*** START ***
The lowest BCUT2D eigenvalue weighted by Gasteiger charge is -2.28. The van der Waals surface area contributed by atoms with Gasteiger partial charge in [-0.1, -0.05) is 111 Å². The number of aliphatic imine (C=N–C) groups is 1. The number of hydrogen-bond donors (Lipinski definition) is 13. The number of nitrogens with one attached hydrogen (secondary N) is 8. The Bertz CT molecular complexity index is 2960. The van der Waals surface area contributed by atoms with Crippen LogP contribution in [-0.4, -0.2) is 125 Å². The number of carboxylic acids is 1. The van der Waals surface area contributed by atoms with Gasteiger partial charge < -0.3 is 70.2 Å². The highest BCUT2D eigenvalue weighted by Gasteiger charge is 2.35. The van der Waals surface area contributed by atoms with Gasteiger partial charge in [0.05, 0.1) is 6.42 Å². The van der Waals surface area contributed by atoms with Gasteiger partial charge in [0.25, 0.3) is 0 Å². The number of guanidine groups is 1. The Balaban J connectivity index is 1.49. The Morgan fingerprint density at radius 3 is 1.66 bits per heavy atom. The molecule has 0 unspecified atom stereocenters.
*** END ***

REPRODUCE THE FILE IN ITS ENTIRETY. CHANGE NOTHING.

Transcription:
The lowest BCUT2D eigenvalue weighted by Gasteiger charge is -2.28. The van der Waals surface area contributed by atoms with Gasteiger partial charge in [-0.1, -0.05) is 111 Å². The number of aliphatic imine (C=N–C) groups is 1. The number of hydrogen-bond donors (Lipinski definition) is 13. The number of nitrogens with one attached hydrogen (secondary N) is 8. The Bertz CT molecular complexity index is 2960. The van der Waals surface area contributed by atoms with Crippen LogP contribution in [-0.4, -0.2) is 125 Å². The number of carboxylic acids is 1. The van der Waals surface area contributed by atoms with Gasteiger partial charge < -0.3 is 70.2 Å². The highest BCUT2D eigenvalue weighted by Gasteiger charge is 2.35. The van der Waals surface area contributed by atoms with Gasteiger partial charge in [0.05, 0.1) is 6.42 Å². The van der Waals surface area contributed by atoms with Gasteiger partial charge in [0.25, 0.3) is 0 Å². The number of guanidine groups is 1. The Balaban J connectivity index is 1.49. The Morgan fingerprint density at radius 3 is 1.66 bits per heavy atom. The molecule has 0 unspecified atom stereocenters.